The following op-ed by first-year FIU Law student Frandley Julien, Haitian leaders avoid root problems, originally appeared in The Sun Sentinel on September 30, 2012.
Those who follow Haitian politics closely have noticed that, for the last 25 years, no government has matched the current team’s ability to come up with innovative ideas, or their eagerness to achieve quick results. However, one’s enthusiasm is quickly dampened upon the realization that no other government has had so little institutional knowledge either.
Therefore, the current government’s entrepreneurial spirit, uplifting at first, may mean more trouble for the country if its innovative drive is unleashed with little respect for the institutions, and without a clear understanding of what it would take to achieve irreversible democratic, economic and social progress.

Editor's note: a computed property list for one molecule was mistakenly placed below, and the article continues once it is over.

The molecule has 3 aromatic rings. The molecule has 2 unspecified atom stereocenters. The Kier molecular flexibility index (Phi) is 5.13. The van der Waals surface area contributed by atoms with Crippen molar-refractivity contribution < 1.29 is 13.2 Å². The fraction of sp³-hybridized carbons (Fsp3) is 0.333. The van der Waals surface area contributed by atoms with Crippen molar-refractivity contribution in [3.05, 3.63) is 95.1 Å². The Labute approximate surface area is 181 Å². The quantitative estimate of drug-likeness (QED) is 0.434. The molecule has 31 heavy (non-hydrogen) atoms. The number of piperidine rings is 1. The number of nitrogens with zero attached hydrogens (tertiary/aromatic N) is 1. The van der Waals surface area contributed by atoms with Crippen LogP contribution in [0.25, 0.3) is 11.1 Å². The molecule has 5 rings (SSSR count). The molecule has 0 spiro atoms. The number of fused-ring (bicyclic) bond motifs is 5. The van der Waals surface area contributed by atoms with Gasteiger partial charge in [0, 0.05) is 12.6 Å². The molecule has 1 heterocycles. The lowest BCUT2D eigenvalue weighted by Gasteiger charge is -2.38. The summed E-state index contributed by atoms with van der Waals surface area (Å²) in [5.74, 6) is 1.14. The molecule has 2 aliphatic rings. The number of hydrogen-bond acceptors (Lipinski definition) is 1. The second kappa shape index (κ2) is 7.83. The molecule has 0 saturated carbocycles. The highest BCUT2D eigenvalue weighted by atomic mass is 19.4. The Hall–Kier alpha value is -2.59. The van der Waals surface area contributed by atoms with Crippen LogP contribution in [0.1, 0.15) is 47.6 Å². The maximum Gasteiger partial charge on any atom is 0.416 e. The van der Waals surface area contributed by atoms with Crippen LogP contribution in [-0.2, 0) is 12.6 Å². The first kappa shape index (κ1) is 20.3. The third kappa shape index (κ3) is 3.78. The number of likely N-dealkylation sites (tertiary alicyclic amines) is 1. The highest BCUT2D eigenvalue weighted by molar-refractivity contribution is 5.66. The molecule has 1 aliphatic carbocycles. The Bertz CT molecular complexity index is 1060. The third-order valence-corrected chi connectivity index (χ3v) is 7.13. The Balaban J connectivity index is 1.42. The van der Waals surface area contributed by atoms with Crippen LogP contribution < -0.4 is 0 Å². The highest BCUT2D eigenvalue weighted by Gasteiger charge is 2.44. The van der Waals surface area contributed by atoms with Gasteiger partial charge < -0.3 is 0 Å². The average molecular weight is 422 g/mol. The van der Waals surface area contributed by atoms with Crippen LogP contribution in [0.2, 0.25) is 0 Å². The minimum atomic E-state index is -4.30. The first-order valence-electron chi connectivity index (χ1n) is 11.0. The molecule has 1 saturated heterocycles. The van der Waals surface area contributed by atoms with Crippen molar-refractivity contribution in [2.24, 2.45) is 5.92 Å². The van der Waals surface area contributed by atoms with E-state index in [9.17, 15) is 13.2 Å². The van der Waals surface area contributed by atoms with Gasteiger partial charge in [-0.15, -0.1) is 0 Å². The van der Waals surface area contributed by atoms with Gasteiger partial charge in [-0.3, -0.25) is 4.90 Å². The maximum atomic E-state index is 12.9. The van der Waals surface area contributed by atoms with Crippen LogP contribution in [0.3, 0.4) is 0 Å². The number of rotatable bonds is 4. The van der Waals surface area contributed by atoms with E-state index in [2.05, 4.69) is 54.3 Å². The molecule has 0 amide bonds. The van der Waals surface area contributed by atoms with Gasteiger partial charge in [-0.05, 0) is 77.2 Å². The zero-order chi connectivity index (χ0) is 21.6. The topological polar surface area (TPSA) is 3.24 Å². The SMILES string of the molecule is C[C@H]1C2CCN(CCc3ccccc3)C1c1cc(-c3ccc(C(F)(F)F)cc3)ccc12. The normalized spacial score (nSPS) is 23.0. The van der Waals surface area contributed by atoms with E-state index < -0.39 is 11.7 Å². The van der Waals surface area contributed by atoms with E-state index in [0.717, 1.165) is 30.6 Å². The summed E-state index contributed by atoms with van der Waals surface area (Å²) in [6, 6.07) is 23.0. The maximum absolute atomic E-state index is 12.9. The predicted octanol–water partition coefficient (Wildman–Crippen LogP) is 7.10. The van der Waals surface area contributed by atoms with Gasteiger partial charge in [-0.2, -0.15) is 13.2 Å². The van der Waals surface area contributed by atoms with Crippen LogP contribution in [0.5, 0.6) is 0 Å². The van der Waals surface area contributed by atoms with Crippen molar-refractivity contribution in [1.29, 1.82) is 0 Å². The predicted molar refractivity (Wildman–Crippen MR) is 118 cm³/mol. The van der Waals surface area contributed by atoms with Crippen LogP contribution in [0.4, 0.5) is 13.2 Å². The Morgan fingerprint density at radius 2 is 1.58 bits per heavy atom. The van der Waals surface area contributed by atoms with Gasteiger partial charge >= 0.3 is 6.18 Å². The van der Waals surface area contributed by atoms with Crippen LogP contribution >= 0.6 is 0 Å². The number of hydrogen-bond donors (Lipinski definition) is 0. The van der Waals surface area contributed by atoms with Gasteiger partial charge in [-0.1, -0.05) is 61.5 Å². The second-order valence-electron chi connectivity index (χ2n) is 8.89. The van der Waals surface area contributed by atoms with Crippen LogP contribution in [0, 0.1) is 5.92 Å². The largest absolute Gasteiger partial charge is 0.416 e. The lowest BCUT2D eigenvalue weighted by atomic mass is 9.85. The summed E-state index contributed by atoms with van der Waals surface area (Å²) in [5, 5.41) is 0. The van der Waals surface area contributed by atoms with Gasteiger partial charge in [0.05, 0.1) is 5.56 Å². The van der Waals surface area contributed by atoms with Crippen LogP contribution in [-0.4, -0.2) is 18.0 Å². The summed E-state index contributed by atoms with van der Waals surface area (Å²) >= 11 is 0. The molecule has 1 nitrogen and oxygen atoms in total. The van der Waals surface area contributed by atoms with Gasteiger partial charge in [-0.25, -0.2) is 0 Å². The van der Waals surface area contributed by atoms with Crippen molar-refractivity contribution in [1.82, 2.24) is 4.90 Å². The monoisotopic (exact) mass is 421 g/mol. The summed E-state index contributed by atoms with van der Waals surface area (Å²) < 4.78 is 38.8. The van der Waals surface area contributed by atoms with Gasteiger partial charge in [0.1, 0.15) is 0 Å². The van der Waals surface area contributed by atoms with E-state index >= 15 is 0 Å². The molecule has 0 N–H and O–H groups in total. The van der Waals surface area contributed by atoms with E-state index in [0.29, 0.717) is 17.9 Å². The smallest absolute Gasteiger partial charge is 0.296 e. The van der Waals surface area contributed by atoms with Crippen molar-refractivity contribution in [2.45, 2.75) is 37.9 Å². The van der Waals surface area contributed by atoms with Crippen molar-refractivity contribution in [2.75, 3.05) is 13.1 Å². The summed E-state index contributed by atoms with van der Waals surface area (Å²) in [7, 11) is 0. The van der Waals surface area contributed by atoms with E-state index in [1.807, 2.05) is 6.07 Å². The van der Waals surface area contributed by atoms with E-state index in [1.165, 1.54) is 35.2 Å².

The current government approaches Haiti’s challenges as if it were a new country, with no history or antecedents. Everybody agrees Haiti has a great potential for tourism, that its hard-working people could constitute the ideal workforce for scores of local and foreign businesses.
But what the government fails to realize is that until Duvalier’s departure, thousands of tourists were visiting Haiti on a weekly basis, that all the jobs we are trying to attract, we had them until then. Why did these enterprises leave? Why did the tourists stop visiting us? The answer is a no-brainer: political instability and insecurity.